Music, as well, is composed to properly complement the scenes and environments it accompanies. While most tracks aren’t hummable and you won’t catch yourself listening to the OST outside of the game, it does its job while you’re playing and never feels out of place. I also liked that there are different battle themes depending on the kind of battle you’re fighting (standard, purification or boss).
Another feature you’re likely to appreciate is the ability to fast-forward both dialogue and battles by holding down the R trigger. This will have you crying tears of joy during the numerous battles you’re likely to fight while trying to solve some of the game’s more notorious dungeon puzzles. It also helps that the battle UI is very neat and well animated, which makes battles fast-paced once you know the ins and outs of the various menus. Minor graphical details go a long way toward making the UI feel satisfying to use as well. For instance, I found myself appreciating little touches like the way any menu option vibrates for a split second when you highlight it.
Battles themselves, however, are a little intimidating at first. Unfortunately, this is where Hexyz Force starts to feel like it could have used a little more fine-tuning, for, in its attempt to please RPG veterans, it sometimes goes too far, too quickly. The game features a rather complex underlying battle system, which isn’t explained clearly either by the game or by its manual. Chances are you’re going to want to access the short tutorials from the options menu once the game has presented them all, so you can figure out for yourself how things work by trial and error.
While the battle system certainly is complex, I played through the majority of Levant’s route without ever quite figuring out how to make full use of it. For the most part, making sure I had enough HP and RP (the points that you use to perform all your different moves in battle) and had upgraded my weapons kept me from dying. There was never really a reason to try and understand the complexities of, say, the different colour alignments until I started to get bored of the fights.
Whether or not Sting intended for this to be the way players acquainted themselves with the system is hard to say. On the one hand, I appreciate that I had the depth to fall back on when the battles started to feel monotonous. On the other, I’m not sure if, from a design standpoint, having players force themselves to fully explore your game in order to fend off boredom is the right way to go about it.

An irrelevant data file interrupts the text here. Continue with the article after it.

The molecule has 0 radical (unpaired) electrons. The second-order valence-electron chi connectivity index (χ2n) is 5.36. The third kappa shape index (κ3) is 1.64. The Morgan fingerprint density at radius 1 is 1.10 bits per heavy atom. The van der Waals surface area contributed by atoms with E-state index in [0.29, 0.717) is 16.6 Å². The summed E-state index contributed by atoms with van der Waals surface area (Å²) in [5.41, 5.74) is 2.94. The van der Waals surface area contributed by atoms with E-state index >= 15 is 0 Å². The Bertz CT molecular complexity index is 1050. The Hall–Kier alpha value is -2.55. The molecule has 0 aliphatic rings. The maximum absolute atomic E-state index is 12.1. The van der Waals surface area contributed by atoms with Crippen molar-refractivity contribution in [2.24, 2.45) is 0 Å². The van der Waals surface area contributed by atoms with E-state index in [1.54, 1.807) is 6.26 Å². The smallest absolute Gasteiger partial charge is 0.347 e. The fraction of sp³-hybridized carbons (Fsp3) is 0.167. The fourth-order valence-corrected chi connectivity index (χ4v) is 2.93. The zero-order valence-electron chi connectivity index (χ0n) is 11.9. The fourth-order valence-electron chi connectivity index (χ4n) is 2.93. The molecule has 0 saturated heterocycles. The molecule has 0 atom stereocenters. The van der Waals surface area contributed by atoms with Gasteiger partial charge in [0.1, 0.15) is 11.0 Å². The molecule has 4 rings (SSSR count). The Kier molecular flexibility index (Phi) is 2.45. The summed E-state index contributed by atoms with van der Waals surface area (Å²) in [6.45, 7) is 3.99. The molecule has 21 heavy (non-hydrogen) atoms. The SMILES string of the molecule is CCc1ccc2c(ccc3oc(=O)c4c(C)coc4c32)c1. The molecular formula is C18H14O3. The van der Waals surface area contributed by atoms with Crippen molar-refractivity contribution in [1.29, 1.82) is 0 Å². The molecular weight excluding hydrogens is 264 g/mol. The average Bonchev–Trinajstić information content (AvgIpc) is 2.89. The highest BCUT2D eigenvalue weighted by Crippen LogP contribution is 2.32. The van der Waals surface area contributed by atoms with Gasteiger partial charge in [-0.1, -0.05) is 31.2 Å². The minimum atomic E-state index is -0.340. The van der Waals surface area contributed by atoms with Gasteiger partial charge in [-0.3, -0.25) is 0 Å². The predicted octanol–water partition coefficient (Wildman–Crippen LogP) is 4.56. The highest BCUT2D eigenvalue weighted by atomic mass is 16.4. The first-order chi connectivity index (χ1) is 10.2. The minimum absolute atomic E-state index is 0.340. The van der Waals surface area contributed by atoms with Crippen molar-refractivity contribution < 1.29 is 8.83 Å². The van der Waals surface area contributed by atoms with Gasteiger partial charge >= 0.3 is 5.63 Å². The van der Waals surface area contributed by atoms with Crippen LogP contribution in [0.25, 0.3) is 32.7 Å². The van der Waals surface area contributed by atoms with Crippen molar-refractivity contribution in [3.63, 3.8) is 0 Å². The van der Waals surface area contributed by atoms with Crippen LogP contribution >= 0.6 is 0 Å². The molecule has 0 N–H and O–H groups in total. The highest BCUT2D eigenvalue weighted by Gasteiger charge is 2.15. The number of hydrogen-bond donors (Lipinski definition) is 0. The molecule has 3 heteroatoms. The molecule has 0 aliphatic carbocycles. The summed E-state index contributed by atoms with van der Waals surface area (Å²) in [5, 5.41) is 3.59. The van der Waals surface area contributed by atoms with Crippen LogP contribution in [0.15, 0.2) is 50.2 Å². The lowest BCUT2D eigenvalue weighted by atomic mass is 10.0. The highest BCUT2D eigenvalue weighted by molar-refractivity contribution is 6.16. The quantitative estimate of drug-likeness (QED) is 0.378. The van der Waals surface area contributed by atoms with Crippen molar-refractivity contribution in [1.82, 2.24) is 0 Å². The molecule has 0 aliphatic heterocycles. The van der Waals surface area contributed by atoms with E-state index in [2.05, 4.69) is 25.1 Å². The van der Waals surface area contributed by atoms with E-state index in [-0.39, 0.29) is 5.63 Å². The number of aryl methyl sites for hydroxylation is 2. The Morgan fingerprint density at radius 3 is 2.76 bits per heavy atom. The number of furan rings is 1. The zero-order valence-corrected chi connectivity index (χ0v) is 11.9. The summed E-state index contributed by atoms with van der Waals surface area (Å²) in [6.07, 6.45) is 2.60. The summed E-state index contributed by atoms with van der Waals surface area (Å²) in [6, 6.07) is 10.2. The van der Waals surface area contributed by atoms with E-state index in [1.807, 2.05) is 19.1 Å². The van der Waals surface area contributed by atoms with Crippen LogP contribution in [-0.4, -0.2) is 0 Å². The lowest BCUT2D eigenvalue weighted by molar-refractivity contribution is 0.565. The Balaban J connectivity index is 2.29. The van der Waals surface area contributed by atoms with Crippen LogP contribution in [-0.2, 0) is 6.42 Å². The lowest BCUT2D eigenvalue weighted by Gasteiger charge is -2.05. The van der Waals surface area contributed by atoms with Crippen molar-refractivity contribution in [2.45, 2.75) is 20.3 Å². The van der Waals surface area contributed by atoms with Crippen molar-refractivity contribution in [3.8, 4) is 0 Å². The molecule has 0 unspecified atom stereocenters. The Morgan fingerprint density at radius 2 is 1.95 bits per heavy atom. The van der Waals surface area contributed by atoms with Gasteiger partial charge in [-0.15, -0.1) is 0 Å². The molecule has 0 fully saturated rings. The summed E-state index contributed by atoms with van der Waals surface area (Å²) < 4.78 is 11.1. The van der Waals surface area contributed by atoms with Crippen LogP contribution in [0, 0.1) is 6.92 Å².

The issues with battles further extend to pacing. Something I often find myself thinking about while playing JRPGs is whether I’m presently in “story mode” or “battle mode.” In fact, if I had to cite the number one reason I don’t finish most RPGs, it’s because the two aren’t properly — not even seamlessly; just properly — integrated, and one or the other (usually battle mode) overstays its welcome. Hexyz Force is no different. While the dungeons aren’t overly long, I wish there weren’t such a clear distinction between the dungeon-crawling portions and the parts where you get to know your party better and move the story forward. Sometimes, it’s a little disappointing knowing that you’re going to kept from all the fun banter and character interaction when you’re headed into a dungeon.
Further exploring issues related to the storytelling, Hexyz Force also features different endings, which are influenced by a variety of factors such as decisions you make in the game, how many battles you fight or run away from, and other factors that aren’t ever explained clearly. Unfortunately, the game doesn’t give you feedback as to how you’re influencing its underlying mechanics frequently enough either, which can leave you feeling rather confused.
All said and done though, while Hexyz Force isn’t groundbreaking, I feel its overall sense of design — one aimed at refining and streamlining — is an entirely worthy standard to aspire to, and one the genre as a whole must make standard before it is ready to evolve. When developers do decide to explore the potential of JRPGs further, one would hope the best elements of Hexyz Force will be used as a starting point rather than making you feel like you’re lucky to have them at all.
Food for thought:
1. Irene’s “Ohoho” sprite (see above) is delightfully awesome.
2. The politics-heavy portions of the plot feel like a breath of fresh air. I only wish Sting had taken the concept all the way to the finish line instead of bringing in the magical mumbo-jumbo, which ruins the effect a little.